"THE MEMORY OF JESUS IS BOTH SACRED AND SUBVERSIVE"
Monday, 24 April 2017
First Irish beatification due next month
The Irish Times
PATSY McGARRY Religious Affairs Correspondent
The late Jesuit priest Fr John Sullivan, who was raised Protestant, is to be declared “blessed” at a ceremony which will be attended by both the Church of Ireland and Catholic Archbishops of Dublin.
In a year which also marks the Reformation’s 500th anniversary, it is the first ever beatification in Ireland – a major step on the path to sainthood – and will also involve Cardinal Angelo Amato, prefect of the Vatican’s Congregation for the Causes of Saints.
The event will take place on May 13th at the Jesuit’s St Francis Xavier Church on Dublin’s Gardiner Street, a short distance from Eccles Street where Fr Sullivan was born in 1861.
Fr Sullivan was the son of Edward Sullivan, a member of the Church of Ireland and a successful barrister who would later be lord chancellor of Ireland. His mother, Elizabeth Bailey, was a Catholic from Cork.
Fr Sullivan followed the route of privileged Protestantism at the time, attending Portora Royal School near Enniskillen, Co Fermanagh, and Trinity College Dublin, before going to London where he studied law.
In 1896, at age 35, he converted to Catholicism, and was ordained a Jesuit priest 11 years later. He joined the teaching staff at Clongowes Wood college, where he remained until his death in 1933 aged 71. He had spent half his life Protestant and half Catholic.
Known for his life of prayer and work with the poor, Fr Sullivan was familiar in the Kildare villages around Clongowes, and spent much of his time visiting the troubled, sick or dying. Even before he died many testified to the healing power of his prayers.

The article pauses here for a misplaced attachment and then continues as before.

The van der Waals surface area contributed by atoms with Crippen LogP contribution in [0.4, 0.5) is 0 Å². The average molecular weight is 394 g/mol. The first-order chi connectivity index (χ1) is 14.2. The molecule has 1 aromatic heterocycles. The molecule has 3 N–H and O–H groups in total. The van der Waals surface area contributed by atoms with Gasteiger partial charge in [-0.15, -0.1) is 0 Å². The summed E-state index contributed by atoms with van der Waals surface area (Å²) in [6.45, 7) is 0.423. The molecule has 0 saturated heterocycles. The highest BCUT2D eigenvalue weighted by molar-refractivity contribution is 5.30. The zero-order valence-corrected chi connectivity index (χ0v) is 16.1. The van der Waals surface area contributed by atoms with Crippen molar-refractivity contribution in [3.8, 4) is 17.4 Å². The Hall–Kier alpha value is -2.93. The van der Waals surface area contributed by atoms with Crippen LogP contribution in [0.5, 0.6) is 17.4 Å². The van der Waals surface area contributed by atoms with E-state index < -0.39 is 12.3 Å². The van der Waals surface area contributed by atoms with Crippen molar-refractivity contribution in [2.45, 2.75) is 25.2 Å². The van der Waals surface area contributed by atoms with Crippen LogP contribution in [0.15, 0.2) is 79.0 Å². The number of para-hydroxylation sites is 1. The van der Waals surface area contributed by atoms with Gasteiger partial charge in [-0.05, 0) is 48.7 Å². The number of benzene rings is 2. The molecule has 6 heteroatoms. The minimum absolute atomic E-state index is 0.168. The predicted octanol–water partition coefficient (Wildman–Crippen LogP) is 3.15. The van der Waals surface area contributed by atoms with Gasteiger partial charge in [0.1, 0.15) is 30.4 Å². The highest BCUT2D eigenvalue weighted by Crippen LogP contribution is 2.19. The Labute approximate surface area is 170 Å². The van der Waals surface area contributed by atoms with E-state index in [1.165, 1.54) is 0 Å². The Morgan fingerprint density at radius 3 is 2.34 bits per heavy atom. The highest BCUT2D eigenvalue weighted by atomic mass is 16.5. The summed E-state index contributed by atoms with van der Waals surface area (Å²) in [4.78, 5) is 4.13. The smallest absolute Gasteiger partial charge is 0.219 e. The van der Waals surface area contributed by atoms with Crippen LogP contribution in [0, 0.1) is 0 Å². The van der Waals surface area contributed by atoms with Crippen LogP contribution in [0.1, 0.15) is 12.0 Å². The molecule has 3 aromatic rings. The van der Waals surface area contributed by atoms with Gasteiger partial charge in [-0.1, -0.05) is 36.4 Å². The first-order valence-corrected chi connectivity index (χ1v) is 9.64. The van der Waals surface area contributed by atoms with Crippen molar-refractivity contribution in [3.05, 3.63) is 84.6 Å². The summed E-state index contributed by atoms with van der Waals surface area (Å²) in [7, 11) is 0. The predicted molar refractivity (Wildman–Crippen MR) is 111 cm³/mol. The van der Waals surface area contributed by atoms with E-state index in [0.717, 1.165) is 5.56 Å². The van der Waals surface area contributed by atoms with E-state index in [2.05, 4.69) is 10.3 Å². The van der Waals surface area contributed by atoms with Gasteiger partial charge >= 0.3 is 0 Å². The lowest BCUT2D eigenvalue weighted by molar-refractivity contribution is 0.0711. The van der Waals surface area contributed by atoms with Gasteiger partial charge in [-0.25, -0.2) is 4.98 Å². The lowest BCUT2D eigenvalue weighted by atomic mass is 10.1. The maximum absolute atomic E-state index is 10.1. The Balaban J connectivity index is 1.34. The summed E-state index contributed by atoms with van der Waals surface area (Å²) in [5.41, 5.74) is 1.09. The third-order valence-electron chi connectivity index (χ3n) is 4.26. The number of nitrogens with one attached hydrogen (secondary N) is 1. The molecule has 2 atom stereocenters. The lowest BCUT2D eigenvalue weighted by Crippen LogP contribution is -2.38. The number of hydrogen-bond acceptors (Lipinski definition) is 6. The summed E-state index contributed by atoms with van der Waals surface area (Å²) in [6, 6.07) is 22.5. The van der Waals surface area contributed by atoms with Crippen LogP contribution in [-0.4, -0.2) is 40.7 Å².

The Congregation for the Causes of Saints last year recognised as a miracle attributed to him the recovery from cancer of Dublin woman Delia Farnham in 1954 . One more miracle needs to be proven before he is canonised. It has been emphasised by those promoting his cause how he is “remembered and revered” by both Catholic and Protestant traditions.
Church of Ireland Archbishop of Dublin Michael Jackson said the recognition of Fr Sullivan’s “holiness has a strong ecumenical feel to it, as he never rejected the influence of the Anglican tradition on his spiritual flourishing”.
Catholic Archbishop of Dublin Diarmuid Martin said “the holiness of John Sullivan was the fruit of his education in both Catholic and Church of Ireland traditions”.
Fr Sullivan’s influence even found its way into the political realm in Ireland. Undoubtedly aware that the priest was born in his Dublin Central constituency, former taoiseach Bertie Ahern quoted him in his farewell speech when he stepped down in 2008.
PAT SAYS: I grew up and went to school near Dublin's Gardiner Street Jesuit church where Father John Sullivan's body is interred. I often prayed at his shrine. But I had a very closs connection with Father Sullivan through another Jesuit - Father John Hyde. John Hyde was a visitor to my family home when I was a baby in the 1950's and actually had the privilege of concelebrating his Funeral Mass. Father Hyde wore Father John Sullivan's suit after he died. I can remember it was greenn with age. Like Father Sullivan John Hyde had the gift of healing and I have many stories of those he healed including family members. I visited Father Hyde all his life and regard him as the inspiration for my vocation. I regard him as a saint too. Haven know saintly priests like Father Hyde makes the current situation in the priesthood more sad.